Transformational change occurs when organizations attempt to make fundamental transformations in their culture and behavior and consequently in the way they do business. Transformational change often involves changes in leadership’s style and overall company strategy as a result of mergers and acquisitions. Developmental change is the least radical among all; it involves changes aimed at improvement of daily operations of the company. Development change is an on-going process to ensure company’s competitiveness in the market, and since these are day-to-day modifications they are not viewed as change by the employees and the degree of stress and risk here is minimal.

Cook and Macaulay [7] differentiate between incremental (or morphostatic) change, which is a series of modifications made by the organization in order to adapt to the changing market environment, and step (or morphogenic) change, which is taking some major opportunity or fighting some major problem.

Organizations often package change as a program or a project which is targeted at taking the organization to its stated vision or strategic aim [7]. Such programs or projects help to determine framework for activities to implement change and include such programs as Business Process Reengineering (BPR), Six Sigma, Total Quality Management (TQM), Business Excellence Models, ISO 9000, Brand Alignment and so on.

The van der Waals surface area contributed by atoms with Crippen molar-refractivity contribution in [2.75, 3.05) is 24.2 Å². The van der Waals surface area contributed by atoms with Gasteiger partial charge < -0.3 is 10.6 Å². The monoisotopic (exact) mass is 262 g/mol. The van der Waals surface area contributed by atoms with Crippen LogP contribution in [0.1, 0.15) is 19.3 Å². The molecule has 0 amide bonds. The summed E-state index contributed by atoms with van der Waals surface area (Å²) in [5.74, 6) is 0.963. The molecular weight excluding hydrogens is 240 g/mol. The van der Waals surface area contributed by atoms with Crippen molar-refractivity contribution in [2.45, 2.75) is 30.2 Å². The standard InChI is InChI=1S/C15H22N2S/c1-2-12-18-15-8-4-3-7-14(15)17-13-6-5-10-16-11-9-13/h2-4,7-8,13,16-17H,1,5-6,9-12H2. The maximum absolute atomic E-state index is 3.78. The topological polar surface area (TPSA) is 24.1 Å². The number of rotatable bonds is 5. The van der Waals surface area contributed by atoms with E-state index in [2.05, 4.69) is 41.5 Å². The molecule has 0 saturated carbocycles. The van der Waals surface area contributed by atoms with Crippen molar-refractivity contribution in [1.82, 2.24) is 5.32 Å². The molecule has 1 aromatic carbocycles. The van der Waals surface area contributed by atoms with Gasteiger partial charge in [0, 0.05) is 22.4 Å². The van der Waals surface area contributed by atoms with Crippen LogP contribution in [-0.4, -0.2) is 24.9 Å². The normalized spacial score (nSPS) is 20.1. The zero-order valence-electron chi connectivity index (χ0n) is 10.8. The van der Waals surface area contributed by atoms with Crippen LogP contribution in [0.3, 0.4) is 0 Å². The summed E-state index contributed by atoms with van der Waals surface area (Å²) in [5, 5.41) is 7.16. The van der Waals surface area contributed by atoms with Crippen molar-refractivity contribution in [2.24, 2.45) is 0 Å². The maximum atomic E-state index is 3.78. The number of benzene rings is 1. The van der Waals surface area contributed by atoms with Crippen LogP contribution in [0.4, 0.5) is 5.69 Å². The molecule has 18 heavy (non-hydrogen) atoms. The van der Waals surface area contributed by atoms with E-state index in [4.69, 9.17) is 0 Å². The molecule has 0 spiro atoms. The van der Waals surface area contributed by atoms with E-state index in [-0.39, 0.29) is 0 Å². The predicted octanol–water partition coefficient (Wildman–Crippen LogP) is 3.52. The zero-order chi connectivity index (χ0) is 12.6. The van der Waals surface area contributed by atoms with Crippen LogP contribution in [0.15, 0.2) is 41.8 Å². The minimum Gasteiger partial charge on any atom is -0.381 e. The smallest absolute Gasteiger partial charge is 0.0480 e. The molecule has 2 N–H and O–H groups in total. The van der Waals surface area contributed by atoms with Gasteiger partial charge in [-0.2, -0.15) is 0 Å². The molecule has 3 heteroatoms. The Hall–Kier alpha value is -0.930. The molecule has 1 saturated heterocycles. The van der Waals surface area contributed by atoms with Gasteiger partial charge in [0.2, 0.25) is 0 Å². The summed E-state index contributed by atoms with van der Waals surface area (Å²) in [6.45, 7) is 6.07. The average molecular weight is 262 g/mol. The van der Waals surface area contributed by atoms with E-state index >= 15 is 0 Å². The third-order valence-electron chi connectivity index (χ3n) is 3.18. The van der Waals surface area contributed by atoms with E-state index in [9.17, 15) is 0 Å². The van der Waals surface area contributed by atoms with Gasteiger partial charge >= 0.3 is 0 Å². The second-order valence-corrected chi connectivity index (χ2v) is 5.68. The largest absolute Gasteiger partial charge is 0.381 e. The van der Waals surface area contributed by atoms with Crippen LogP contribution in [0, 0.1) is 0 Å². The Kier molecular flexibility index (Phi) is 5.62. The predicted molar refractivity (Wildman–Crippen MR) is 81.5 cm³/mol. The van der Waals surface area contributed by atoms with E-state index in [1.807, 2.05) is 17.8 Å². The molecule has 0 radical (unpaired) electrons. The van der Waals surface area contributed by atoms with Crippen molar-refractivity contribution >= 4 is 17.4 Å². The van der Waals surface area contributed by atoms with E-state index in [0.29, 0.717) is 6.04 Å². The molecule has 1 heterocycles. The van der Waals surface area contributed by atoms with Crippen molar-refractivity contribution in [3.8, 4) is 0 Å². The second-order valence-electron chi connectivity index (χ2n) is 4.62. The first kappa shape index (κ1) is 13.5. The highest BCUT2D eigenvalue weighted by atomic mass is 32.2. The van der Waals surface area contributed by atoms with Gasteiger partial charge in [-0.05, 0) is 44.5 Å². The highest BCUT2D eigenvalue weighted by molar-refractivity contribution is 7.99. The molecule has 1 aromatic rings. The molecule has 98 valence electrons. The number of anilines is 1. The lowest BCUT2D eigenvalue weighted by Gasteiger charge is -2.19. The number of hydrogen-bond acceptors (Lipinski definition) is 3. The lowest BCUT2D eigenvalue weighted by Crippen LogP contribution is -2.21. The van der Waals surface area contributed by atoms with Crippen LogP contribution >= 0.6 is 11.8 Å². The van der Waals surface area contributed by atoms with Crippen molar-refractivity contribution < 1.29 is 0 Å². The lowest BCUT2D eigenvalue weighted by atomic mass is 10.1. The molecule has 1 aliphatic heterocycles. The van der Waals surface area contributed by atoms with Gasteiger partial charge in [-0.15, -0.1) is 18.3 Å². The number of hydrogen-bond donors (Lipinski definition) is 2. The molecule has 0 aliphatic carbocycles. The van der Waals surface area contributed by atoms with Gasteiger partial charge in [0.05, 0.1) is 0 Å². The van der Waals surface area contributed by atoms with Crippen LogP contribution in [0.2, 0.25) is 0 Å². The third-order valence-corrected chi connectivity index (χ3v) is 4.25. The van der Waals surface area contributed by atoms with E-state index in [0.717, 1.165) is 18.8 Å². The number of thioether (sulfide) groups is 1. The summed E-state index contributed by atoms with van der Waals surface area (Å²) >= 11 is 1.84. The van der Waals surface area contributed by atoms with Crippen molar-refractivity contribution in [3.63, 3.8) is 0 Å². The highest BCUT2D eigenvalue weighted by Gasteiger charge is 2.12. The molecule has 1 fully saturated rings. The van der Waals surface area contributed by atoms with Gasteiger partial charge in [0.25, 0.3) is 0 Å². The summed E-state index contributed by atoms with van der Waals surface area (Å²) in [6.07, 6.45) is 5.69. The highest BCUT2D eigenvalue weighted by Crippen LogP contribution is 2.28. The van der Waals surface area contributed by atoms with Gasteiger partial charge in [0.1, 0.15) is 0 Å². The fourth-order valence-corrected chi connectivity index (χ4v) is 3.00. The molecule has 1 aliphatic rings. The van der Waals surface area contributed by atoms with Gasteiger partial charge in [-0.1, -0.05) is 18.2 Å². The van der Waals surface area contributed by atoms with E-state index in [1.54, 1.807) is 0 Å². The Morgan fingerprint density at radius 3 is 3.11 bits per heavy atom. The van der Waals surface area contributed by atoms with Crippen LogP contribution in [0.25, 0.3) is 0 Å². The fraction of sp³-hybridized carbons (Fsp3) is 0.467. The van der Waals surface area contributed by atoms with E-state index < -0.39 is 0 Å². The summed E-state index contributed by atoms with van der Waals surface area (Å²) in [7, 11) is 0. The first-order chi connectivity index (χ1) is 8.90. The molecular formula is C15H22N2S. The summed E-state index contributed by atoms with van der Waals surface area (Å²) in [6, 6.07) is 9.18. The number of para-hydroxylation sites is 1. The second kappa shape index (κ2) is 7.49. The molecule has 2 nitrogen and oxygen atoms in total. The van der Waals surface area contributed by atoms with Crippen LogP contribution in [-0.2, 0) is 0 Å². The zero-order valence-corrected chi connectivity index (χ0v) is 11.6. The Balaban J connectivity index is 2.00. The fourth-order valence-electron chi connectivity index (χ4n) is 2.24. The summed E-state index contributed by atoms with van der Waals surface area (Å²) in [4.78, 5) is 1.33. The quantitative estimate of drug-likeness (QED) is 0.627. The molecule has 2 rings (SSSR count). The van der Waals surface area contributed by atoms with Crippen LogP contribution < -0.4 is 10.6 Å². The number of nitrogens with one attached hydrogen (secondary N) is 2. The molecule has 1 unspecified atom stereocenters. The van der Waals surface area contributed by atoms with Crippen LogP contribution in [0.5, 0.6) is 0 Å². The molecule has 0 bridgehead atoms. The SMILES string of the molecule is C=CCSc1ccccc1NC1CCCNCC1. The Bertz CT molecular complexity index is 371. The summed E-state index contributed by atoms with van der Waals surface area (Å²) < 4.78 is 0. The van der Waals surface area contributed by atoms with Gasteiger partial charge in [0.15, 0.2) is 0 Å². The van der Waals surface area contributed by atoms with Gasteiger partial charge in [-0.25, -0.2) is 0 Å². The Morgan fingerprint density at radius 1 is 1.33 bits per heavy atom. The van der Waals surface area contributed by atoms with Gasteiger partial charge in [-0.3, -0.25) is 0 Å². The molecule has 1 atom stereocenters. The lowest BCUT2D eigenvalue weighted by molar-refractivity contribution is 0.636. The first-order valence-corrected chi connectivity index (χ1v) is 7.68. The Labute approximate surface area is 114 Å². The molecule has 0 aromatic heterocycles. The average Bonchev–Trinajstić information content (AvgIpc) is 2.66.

Burtonshaw-Gunn [8] in his the Essential Management Toolbox: Tools, Models and Notes for Managers and Consultants proposes a two dimensional change option grid (Fig. 1) showing the dependence of change type on time available and change magnitude.

Fig. 1 Change options

There is a series of factors that influence the choice of the certain change option. When the organizations are low on time and the changes they undertake are insignificant it is enough to make some adjustments in the organizational strategy, structure or operation. When the change is planned to be a strategic one and the results are expected to span over a long period of time, the organizations goes for transformational or radical changes.

The same author [8] proposes another model of organizational change which is shaped as a pyramid and conveys the idea that changes should be made from simple and easily implemented to complex and requiring much time and effort. (Fig. 2)

Fig. 2 Change pyramid

The three basic change levels of the change pyramid are connected with changes made to an organization: changing tasks is associated with designing process; changing roles has to do with designing jobs and changing structures involves organizational redesign. The two upper levels are associated with individuals at work and are impossible without passing through the lower levels.